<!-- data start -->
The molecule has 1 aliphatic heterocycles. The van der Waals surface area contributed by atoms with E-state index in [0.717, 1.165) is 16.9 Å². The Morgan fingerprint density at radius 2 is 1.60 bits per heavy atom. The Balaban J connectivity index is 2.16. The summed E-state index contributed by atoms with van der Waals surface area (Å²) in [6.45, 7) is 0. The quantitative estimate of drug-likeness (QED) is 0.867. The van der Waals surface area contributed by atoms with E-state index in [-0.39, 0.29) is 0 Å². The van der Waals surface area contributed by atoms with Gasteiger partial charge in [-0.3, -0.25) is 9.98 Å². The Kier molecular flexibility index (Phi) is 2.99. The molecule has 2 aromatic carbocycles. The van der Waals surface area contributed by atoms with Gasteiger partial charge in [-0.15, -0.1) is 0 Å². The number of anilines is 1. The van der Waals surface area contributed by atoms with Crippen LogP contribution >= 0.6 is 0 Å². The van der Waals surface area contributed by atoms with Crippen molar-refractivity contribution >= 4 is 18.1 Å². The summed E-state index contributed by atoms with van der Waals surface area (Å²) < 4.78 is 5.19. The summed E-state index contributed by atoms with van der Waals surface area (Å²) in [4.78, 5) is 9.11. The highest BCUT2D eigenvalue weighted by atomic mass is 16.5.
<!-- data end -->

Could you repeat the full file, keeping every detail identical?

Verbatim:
The molecule has 1 aliphatic heterocycles. The van der Waals surface area contributed by atoms with E-state index in [0.717, 1.165) is 16.9 Å². The Morgan fingerprint density at radius 2 is 1.60 bits per heavy atom. The Balaban J connectivity index is 2.16. The summed E-state index contributed by atoms with van der Waals surface area (Å²) in [6.45, 7) is 0. The quantitative estimate of drug-likeness (QED) is 0.867. The van der Waals surface area contributed by atoms with E-state index in [-0.39, 0.29) is 0 Å². The van der Waals surface area contributed by atoms with Gasteiger partial charge in [-0.3, -0.25) is 9.98 Å². The Kier molecular flexibility index (Phi) is 2.99. The molecule has 2 aromatic carbocycles. The van der Waals surface area contributed by atoms with Gasteiger partial charge in [-0.15, -0.1) is 0 Å². The number of anilines is 1. The van der Waals surface area contributed by atoms with Crippen LogP contribution >= 0.6 is 0 Å². The van der Waals surface area contributed by atoms with Crippen molar-refractivity contribution >= 4 is 18.1 Å². The summed E-state index contributed by atoms with van der Waals surface area (Å²) < 4.78 is 5.19. The summed E-state index contributed by atoms with van der Waals surface area (Å²) in [4.78, 5) is 9.11. The highest BCUT2D eigenvalue weighted by atomic mass is 16.5.